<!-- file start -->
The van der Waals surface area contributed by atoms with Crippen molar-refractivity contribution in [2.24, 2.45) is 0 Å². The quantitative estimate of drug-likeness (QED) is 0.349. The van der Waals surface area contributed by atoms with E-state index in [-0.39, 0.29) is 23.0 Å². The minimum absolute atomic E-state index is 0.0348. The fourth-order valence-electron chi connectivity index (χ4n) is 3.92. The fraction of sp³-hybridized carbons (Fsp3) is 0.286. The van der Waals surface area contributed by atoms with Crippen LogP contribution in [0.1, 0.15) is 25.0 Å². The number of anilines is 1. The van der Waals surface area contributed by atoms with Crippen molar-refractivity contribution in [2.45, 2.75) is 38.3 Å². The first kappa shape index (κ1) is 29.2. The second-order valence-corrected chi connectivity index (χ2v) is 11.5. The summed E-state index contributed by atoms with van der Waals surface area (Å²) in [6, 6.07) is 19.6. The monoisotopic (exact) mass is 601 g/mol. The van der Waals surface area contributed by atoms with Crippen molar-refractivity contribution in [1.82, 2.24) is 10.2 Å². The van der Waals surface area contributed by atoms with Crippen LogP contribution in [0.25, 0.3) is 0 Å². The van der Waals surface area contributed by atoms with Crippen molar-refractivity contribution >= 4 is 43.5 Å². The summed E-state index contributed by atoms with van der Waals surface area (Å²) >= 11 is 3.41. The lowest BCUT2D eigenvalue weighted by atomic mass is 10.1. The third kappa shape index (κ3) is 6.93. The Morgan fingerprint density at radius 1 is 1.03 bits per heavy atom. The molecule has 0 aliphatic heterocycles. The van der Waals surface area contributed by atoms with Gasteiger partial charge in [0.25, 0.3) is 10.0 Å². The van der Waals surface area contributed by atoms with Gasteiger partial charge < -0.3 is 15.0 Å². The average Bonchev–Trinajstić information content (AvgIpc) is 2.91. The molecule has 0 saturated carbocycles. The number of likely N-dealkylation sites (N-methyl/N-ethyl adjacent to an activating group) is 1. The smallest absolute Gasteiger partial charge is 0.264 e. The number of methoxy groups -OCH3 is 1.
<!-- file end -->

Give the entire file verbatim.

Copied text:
The van der Waals surface area contributed by atoms with Crippen molar-refractivity contribution in [2.24, 2.45) is 0 Å². The quantitative estimate of drug-likeness (QED) is 0.349. The van der Waals surface area contributed by atoms with E-state index in [-0.39, 0.29) is 23.0 Å². The minimum absolute atomic E-state index is 0.0348. The fourth-order valence-electron chi connectivity index (χ4n) is 3.92. The fraction of sp³-hybridized carbons (Fsp3) is 0.286. The van der Waals surface area contributed by atoms with Crippen LogP contribution in [0.1, 0.15) is 25.0 Å². The number of anilines is 1. The van der Waals surface area contributed by atoms with Crippen molar-refractivity contribution in [2.45, 2.75) is 38.3 Å². The first kappa shape index (κ1) is 29.2. The second-order valence-corrected chi connectivity index (χ2v) is 11.5. The summed E-state index contributed by atoms with van der Waals surface area (Å²) in [6, 6.07) is 19.6. The monoisotopic (exact) mass is 601 g/mol. The van der Waals surface area contributed by atoms with Crippen molar-refractivity contribution in [1.82, 2.24) is 10.2 Å². The van der Waals surface area contributed by atoms with Crippen LogP contribution in [0.25, 0.3) is 0 Å². The van der Waals surface area contributed by atoms with Crippen molar-refractivity contribution >= 4 is 43.5 Å². The summed E-state index contributed by atoms with van der Waals surface area (Å²) >= 11 is 3.41. The lowest BCUT2D eigenvalue weighted by atomic mass is 10.1. The third kappa shape index (κ3) is 6.93. The Morgan fingerprint density at radius 1 is 1.03 bits per heavy atom. The molecule has 0 aliphatic heterocycles. The van der Waals surface area contributed by atoms with Gasteiger partial charge in [0.25, 0.3) is 10.0 Å². The van der Waals surface area contributed by atoms with Gasteiger partial charge < -0.3 is 15.0 Å². The average Bonchev–Trinajstić information content (AvgIpc) is 2.91. The molecule has 0 saturated carbocycles. The number of likely N-dealkylation sites (N-methyl/N-ethyl adjacent to an activating group) is 1. The smallest absolute Gasteiger partial charge is 0.264 e. The number of methoxy groups -OCH3 is 1.